Now, how is an international process going to be able to adequately take into account viewpoints that require that form of consultation? If we have a sincere interest in involving indigenous peoples in this, it's essential that we respect the process and the time that they need to be able to put their views forth. And we have to be in a position to support these groups in participating in international processes, at all levels.
It's a question of negotiating capacity. It's a question of the influence of the poor over policies and programs that affect their lives. One of our key functions in this initiative is to build that capacity, focusing specifically on disadvantaged peoples, first and foremost. If we start there, others will benefit as well.
Eve Crowley: Some I have spoken about, and some of the others were raised in the context of the NGO/ CSO (civil society organization) forum for food sovereignty that was held in parallel to the World Food Summit five years later in June of this year. They are essential questions. As they are raised more and more, as they were raised in the consultation last Monday, and as they have been raised increasingly over the last few months, it's becoming clear that we will have to address them. The question is With what kinds of good practices can we start? because what we would like to do in this initiative is begin with practices, technologies, and approaches that have been demonstrated to help people in rural areas. Theres an advocacy dimension in a lot of this, but what we really need is something that is going to demonstrate results. An initiative that is civil society-lead has to show the rest of the world that participation results in concrete outputs of benefit.
The food sovereignty issue, the trade issue, the dumping issue are really important subjects from the points of view of a number of stakeholders. What kinds of concrete actions can help to resolve these issues? Some examples of demonstrated methods and practices could be disseminated and possibly supported through the initiative.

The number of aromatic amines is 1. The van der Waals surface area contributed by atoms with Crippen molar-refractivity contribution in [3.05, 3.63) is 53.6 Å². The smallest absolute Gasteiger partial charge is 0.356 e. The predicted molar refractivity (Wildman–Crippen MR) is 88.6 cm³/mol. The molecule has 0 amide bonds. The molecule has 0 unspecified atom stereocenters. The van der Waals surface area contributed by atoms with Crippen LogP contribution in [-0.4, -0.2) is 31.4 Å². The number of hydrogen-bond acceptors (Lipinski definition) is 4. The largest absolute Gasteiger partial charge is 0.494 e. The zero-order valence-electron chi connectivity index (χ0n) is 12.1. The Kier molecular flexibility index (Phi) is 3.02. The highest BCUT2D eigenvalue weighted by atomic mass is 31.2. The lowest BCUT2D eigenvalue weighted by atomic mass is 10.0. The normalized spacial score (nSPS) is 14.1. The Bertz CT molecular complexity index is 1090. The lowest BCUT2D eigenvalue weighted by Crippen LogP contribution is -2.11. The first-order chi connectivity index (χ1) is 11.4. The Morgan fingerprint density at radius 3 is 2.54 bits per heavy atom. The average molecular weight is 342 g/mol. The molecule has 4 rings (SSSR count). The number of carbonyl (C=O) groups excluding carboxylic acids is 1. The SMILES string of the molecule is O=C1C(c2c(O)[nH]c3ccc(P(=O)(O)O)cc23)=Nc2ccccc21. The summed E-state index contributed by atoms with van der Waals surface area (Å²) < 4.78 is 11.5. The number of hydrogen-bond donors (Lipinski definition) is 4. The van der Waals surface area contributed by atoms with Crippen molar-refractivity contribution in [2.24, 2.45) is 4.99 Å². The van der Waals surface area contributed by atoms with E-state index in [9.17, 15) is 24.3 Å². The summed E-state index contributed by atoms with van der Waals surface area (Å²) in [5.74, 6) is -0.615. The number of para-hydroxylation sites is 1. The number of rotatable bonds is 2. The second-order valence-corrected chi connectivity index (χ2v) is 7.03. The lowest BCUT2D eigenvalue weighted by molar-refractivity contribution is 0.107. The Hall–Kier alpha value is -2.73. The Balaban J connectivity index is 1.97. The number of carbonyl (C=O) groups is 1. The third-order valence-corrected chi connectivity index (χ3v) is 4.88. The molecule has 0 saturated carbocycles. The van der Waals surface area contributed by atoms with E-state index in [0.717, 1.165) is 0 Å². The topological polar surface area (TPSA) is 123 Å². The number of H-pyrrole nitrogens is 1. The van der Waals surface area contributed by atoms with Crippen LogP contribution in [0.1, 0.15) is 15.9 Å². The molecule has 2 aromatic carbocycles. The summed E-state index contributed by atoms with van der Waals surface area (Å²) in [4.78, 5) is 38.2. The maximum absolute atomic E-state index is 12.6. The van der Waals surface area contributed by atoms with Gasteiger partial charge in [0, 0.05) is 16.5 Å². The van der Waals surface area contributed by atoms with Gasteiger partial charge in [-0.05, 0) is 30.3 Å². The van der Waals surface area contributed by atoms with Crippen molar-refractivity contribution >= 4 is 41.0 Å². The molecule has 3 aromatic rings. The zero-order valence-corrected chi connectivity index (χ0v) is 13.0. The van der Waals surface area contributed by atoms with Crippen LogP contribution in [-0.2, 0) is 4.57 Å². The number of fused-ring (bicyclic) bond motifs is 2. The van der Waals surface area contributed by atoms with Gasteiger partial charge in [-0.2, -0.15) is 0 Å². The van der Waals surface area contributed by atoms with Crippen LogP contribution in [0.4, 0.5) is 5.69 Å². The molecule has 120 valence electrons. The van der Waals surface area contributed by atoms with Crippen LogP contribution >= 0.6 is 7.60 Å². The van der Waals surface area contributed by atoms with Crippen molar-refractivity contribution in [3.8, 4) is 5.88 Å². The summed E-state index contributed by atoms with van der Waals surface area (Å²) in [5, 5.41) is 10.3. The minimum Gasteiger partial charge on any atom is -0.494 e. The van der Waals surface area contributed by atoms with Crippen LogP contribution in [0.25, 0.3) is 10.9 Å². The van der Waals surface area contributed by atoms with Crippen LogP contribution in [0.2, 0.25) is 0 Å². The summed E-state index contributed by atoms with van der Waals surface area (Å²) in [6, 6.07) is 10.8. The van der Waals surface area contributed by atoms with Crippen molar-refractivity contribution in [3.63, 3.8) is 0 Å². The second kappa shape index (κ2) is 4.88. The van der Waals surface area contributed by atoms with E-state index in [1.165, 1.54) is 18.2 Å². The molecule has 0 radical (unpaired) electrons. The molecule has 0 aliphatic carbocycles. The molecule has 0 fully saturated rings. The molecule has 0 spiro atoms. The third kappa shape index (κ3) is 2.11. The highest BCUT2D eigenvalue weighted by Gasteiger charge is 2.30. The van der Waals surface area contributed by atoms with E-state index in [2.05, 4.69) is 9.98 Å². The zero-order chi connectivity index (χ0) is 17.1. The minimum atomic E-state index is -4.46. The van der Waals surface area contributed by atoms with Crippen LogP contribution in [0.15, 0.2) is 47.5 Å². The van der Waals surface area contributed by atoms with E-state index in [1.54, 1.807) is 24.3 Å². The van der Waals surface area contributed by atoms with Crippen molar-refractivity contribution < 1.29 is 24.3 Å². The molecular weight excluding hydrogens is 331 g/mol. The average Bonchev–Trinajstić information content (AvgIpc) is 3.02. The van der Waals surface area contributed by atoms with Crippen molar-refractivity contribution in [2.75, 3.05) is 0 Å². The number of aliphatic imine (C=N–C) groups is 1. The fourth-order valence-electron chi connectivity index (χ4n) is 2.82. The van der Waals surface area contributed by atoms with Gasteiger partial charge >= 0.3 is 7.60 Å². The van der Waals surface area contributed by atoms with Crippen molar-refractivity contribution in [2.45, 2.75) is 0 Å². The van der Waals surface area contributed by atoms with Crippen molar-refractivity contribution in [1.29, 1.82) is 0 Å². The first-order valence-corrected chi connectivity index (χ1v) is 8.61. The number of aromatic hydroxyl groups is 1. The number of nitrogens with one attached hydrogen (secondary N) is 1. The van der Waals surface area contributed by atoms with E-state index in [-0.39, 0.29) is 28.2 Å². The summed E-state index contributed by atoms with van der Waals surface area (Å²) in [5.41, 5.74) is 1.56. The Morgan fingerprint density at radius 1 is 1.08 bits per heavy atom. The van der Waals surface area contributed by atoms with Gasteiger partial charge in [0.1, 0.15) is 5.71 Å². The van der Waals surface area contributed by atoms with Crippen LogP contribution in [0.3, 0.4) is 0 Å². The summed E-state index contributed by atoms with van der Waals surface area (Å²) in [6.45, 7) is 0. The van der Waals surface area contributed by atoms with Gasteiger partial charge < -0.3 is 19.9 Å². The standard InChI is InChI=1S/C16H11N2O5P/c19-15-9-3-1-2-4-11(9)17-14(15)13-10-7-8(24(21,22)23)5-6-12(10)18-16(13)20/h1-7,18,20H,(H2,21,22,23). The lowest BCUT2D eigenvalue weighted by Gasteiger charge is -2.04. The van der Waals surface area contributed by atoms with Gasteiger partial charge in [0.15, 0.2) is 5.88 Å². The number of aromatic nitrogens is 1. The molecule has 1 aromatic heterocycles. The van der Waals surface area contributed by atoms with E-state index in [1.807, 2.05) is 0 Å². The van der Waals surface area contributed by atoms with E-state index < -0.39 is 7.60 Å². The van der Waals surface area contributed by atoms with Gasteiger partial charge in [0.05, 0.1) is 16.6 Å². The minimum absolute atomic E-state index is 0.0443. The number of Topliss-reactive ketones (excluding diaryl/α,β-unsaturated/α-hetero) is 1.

In Motion Magazine: From what I know of U.N. functioning, the process that you are implementing is unique.
Eve Crowley: I believe that it is unique and that there may be no precedent, at least within FAO. And there are very few precedents elsewhere. We are going to have to see how it goes along because we cannot even imagine yet the kinds of hurdles that we will face. In the parallel event there was one NGO representative who clearly recognized this when she said that the initiative is going to take a great deal of thought, a great deal of work, and a lot of planning on the part of civil society to be effective.
There are some U.N. agencies that are very supportive. I think that many agencies recognize that if something starts on the ground, that's where things begin and that's where things end.
Governments change, agencies' mandates come and go, but the people on the ground are going to be confronting the same problems that they've been confronting over the last ten, twenty, hundred years and they are going to be confronting them again in the future. It's our job to be sure that they get the answers that they need and that we help to empower them by giving them the choices.
If you have any thoughts on this or would like to contribute to an ongoing discussion in the